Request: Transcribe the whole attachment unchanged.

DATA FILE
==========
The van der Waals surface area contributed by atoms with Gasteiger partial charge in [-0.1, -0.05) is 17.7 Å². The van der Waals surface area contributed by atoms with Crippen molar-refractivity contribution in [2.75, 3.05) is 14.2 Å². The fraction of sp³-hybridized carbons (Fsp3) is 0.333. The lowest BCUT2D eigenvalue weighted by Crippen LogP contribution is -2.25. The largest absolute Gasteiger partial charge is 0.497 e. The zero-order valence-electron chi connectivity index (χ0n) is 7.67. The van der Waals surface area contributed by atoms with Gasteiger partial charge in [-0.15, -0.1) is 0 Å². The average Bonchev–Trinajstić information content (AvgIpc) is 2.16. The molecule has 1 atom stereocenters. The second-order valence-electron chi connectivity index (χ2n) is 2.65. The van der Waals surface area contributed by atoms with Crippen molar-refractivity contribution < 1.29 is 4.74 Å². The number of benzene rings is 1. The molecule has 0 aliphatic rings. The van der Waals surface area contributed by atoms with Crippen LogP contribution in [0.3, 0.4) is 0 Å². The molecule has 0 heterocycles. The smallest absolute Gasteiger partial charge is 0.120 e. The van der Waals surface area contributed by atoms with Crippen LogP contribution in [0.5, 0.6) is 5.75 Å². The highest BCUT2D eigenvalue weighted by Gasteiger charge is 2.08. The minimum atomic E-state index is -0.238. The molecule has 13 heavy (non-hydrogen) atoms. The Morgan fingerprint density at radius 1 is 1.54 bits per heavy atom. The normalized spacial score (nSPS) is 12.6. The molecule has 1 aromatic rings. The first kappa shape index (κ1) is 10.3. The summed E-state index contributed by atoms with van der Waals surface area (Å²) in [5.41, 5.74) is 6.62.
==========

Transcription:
The van der Waals surface area contributed by atoms with Gasteiger partial charge in [-0.1, -0.05) is 17.7 Å². The van der Waals surface area contributed by atoms with Crippen molar-refractivity contribution in [2.75, 3.05) is 14.2 Å². The fraction of sp³-hybridized carbons (Fsp3) is 0.333. The lowest BCUT2D eigenvalue weighted by Crippen LogP contribution is -2.25. The largest absolute Gasteiger partial charge is 0.497 e. The zero-order valence-electron chi connectivity index (χ0n) is 7.67. The van der Waals surface area contributed by atoms with Gasteiger partial charge in [-0.15, -0.1) is 0 Å². The average Bonchev–Trinajstić information content (AvgIpc) is 2.16. The molecule has 1 atom stereocenters. The second-order valence-electron chi connectivity index (χ2n) is 2.65. The van der Waals surface area contributed by atoms with Crippen molar-refractivity contribution < 1.29 is 4.74 Å². The number of benzene rings is 1. The molecule has 0 aliphatic rings. The van der Waals surface area contributed by atoms with Crippen LogP contribution in [0.3, 0.4) is 0 Å². The molecule has 0 heterocycles. The smallest absolute Gasteiger partial charge is 0.120 e. The van der Waals surface area contributed by atoms with Crippen LogP contribution in [0.5, 0.6) is 5.75 Å². The highest BCUT2D eigenvalue weighted by Gasteiger charge is 2.08. The minimum atomic E-state index is -0.238. The molecule has 13 heavy (non-hydrogen) atoms. The Morgan fingerprint density at radius 1 is 1.54 bits per heavy atom. The normalized spacial score (nSPS) is 12.6. The molecule has 1 aromatic rings. The first kappa shape index (κ1) is 10.3. The summed E-state index contributed by atoms with van der Waals surface area (Å²) in [5.41, 5.74) is 6.62.